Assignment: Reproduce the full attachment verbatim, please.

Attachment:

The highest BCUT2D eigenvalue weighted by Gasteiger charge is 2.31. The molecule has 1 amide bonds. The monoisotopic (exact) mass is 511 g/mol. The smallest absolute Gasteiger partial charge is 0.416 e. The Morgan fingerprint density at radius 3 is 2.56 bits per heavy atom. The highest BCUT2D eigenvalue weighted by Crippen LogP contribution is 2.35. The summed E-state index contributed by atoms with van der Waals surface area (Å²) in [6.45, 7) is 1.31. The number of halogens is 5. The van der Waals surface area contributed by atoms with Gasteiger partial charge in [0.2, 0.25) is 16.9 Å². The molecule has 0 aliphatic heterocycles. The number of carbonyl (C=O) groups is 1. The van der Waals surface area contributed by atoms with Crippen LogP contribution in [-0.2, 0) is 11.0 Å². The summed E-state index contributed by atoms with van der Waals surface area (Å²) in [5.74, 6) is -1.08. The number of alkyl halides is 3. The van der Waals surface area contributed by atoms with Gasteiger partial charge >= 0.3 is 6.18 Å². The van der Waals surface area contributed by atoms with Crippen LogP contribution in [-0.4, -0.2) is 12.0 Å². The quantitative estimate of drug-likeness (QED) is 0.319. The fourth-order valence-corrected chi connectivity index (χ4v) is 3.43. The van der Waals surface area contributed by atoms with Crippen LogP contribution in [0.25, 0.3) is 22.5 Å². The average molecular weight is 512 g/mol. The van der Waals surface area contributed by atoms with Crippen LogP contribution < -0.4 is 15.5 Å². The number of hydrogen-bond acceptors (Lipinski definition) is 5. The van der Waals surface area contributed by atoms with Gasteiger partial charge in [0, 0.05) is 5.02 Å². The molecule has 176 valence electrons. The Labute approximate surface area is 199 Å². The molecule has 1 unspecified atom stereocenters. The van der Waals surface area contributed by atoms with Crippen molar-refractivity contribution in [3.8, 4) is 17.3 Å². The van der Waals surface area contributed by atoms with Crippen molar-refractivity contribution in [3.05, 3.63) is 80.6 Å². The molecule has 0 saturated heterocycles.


The highest BCUT2D eigenvalue weighted by Gasteiger charge is 2.31. The molecule has 1 amide bonds. The monoisotopic (exact) mass is 511 g/mol. The smallest absolute Gasteiger partial charge is 0.416 e. The Morgan fingerprint density at radius 3 is 2.56 bits per heavy atom. The highest BCUT2D eigenvalue weighted by Crippen LogP contribution is 2.35. The summed E-state index contributed by atoms with van der Waals surface area (Å²) in [6.45, 7) is 1.31. The number of halogens is 5. The van der Waals surface area contributed by atoms with Gasteiger partial charge in [0.2, 0.25) is 16.9 Å². The molecule has 0 aliphatic heterocycles. The number of carbonyl (C=O) groups is 1. The van der Waals surface area contributed by atoms with Crippen LogP contribution in [-0.2, 0) is 11.0 Å². The summed E-state index contributed by atoms with van der Waals surface area (Å²) in [5.74, 6) is -1.08. The number of alkyl halides is 3. The van der Waals surface area contributed by atoms with Gasteiger partial charge >= 0.3 is 6.18 Å². The van der Waals surface area contributed by atoms with Crippen LogP contribution in [-0.4, -0.2) is 12.0 Å². The quantitative estimate of drug-likeness (QED) is 0.319. The fourth-order valence-corrected chi connectivity index (χ4v) is 3.43. The van der Waals surface area contributed by atoms with Crippen LogP contribution in [0.25, 0.3) is 22.5 Å². The average molecular weight is 512 g/mol. The van der Waals surface area contributed by atoms with Crippen LogP contribution < -0.4 is 15.5 Å². The number of hydrogen-bond acceptors (Lipinski definition) is 5. The van der Waals surface area contributed by atoms with Gasteiger partial charge in [0, 0.05) is 5.02 Å². The molecule has 176 valence electrons. The Labute approximate surface area is 199 Å². The molecule has 1 unspecified atom stereocenters. The van der Waals surface area contributed by atoms with Crippen molar-refractivity contribution in [3.8, 4) is 17.3 Å². The van der Waals surface area contributed by atoms with Crippen molar-refractivity contribution in [3.05, 3.63) is 80.6 Å². The molecule has 0 saturated heterocycles.